I’ve never used 28 wt. thread! What needle size do you use?
I have thread problems, too! It is difficult to find any variety of thread in my town, and I have a really hard time buying thread, sight unseen, off the internet. Not to mention that I have to wait for it to arrive! I am also figuring out that my machine, a Viking Opal 650, doesn’t “like” polyester thread, which is what is easiest to find here in a variety of colors.
Yes, lack of access to a variety of manufacturers and thread types is the primary impediment for me, too. I’d have to drive over an hour one-way to reach stores with larger inventories, and I rarely have the time. And, I also can’t choose color, etc., well from online sources – the color on the computer screen may not show the true color well.
I’m having trouble finding heavier weight threads. Can you shive uggestions. I looked on Craftsy and directly to Aurifil.com and there was only black & white thread.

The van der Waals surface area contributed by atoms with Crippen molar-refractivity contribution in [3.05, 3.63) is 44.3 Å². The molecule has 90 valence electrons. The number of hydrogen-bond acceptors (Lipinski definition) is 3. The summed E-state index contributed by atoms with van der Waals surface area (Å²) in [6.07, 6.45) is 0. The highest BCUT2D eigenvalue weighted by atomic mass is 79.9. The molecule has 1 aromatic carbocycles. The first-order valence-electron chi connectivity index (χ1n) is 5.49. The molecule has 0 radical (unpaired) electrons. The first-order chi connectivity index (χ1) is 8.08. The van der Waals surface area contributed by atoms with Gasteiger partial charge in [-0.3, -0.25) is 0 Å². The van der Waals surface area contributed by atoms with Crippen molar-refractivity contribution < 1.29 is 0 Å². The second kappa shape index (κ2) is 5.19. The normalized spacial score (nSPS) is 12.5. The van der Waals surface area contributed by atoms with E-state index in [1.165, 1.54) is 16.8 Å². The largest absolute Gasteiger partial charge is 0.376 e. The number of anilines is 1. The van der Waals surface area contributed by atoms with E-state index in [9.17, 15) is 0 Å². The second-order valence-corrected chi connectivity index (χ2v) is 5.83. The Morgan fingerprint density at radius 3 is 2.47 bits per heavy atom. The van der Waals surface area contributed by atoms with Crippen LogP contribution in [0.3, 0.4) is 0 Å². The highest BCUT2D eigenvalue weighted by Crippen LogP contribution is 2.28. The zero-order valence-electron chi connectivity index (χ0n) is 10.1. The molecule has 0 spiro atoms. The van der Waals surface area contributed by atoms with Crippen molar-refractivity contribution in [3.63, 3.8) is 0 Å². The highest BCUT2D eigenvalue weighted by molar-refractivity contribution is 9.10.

Thanks for any other suggestions.
I like the light peach idea you showed and might see if I have any…. First thought was to use a medium gray/grey (never can remember which one is right) to be sure the stitches would show…. Decisions, decisions! Looking forward to doing the flower center this week. Thanks as always for creative, learning ideas.
Actually, the way you stitched your first oval would be more like the center of a sunflower–if you are one of those people (I’m guilty).
Yes, I also really like the look of the outside-in stitching, but think it would be easier to do the spiral and then work outwards. Guess I’ll try a doodle!
For those struggling with thread and what to use, may I suggest that you should use what ever you have on hand. This exercise is for practice and for learning. If you use what you have on hand you are 1) more likely to practice and 2) learn what YOU like.